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Take Deep

by Stephen Lautens


October 19, 2001

Admittedly, the world is a pretty uncertain place right now.

We're still reeling from the attacks on New York and Washington. Nations are in turmoil. The Taliban keeps making threats. The US has dropped a couple billion dollars worth of bombs on Afghanistan, even though everything in the country is only worth about a buck sixty-five on a good day.

Even in this country ­ thankfully once-removed from the real action ­ we can't help but be caught up in world events. Maybe too caught up.

While no one can take what's going on in the world lightly, we've allowed ourselves to be driven into a hysterical frenzy by a media circus that's looking to interview every victim, survivor, family member, general, former general, expert, pundit, diplomat, politician and psychologist for hire. We'll know the crisis is just about over when the reporters start interviewing each other.

The result has been that every particle of dust or pile of sand creates a new anthrax scare. Someone leaves half a bottle of Mountain Dew in a public park and before you know it the guys in the white suits and gas masks show up with TV cameras in tow. God help you if you have white powder on your chin after eating a sugar doughnut.

None of this takes away from the seriousness of some nut (or collection of nuts) sending toxic letters around, but we can't stop our lives every time someone leaves a free sample of baby powder on our doorstep or we discover dust under the bed. If a few specks of dust is suspicious, then my house could be mistaken for a warehouse for weapons of mass destruction.

A New York State public health official tried to put it in perspective when he said that every day we're exposed to things more dangerous than anthrax, but did we pay attention? Every rash, cold and sniffle is a fresh outbreak of Ebola, and evacuating buildings is fast becoming Canada's national sport. There's a national conceit that whatever we do and wherever we are, we're important enough to be a target for terrorism. Trust me, when it comes to terrorists, the public library in Cowbum, Nova Scotia isn't in the same league as the US Senate or New York's Governor's office.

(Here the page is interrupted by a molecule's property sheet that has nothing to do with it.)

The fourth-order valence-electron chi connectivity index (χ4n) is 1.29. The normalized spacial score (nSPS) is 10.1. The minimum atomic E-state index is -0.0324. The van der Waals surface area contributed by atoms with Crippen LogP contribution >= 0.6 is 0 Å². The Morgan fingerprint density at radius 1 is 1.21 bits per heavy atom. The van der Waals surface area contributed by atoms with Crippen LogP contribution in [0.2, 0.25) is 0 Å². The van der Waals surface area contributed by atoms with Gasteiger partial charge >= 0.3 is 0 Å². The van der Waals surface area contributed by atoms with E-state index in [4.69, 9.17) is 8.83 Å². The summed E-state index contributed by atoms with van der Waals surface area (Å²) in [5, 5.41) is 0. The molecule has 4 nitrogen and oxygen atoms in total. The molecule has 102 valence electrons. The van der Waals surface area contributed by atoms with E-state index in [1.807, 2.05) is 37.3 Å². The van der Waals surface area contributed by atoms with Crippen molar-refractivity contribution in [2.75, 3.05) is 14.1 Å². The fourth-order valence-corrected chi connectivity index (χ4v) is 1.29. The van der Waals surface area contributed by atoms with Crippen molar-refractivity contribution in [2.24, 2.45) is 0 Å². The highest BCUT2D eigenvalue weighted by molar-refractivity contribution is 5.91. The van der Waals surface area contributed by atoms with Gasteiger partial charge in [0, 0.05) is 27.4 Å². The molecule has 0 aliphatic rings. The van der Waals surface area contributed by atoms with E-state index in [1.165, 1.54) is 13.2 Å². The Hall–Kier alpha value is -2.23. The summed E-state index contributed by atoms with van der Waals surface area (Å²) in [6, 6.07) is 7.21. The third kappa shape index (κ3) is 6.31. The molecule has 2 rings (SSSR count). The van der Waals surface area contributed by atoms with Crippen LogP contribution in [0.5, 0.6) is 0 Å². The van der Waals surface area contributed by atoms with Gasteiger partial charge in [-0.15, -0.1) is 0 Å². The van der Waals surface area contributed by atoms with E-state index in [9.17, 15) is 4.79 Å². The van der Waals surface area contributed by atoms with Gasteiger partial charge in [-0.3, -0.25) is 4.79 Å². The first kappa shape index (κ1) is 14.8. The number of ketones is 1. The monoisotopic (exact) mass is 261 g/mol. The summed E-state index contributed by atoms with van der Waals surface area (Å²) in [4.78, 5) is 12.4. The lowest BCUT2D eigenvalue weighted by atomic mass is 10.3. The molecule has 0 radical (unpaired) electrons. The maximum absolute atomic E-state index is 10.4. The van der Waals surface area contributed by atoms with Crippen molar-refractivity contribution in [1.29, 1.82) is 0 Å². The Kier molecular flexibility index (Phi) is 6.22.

And of course the whole thing has brought out the nuts, whether they're hooligans tearing up the streets of Toronto or bottom-feeders who call in false alarms. We have travellers demanding that every airline passenger be issued his or her own tommy gun on boarding, or suggesting that the best way to protect our freedoms is to give some of them up. Or those who criticize our own immigration system and want to turn it over to the Americans, in spite of the fact the US issued visas to half of the terrorists and have almost a third of a million of their own deportees still illegally walking around on their fair shores.

Then you have the geniuses in Canada who harassed Sikhs and torched a Hindu temple. These self-appointed saviours of Western civilization haven't the brainpower to figure out their senseless vandalism was being directed at completely different religions. I guess that's what happens when you burn books instead of reading them.

So deep breaths everyone. Those white crystals in your sugar bowl are probably just sugar. That letter in your mailbox is a birthday card from your aunt Minnie. Your neighbour with the darker skin works for the Bay, the gas company or the government, not the Taliban.

Should we vigilant? Yes. But that doesn't mean we have to leave our brains at the door.

© Stephen Lautens 2001

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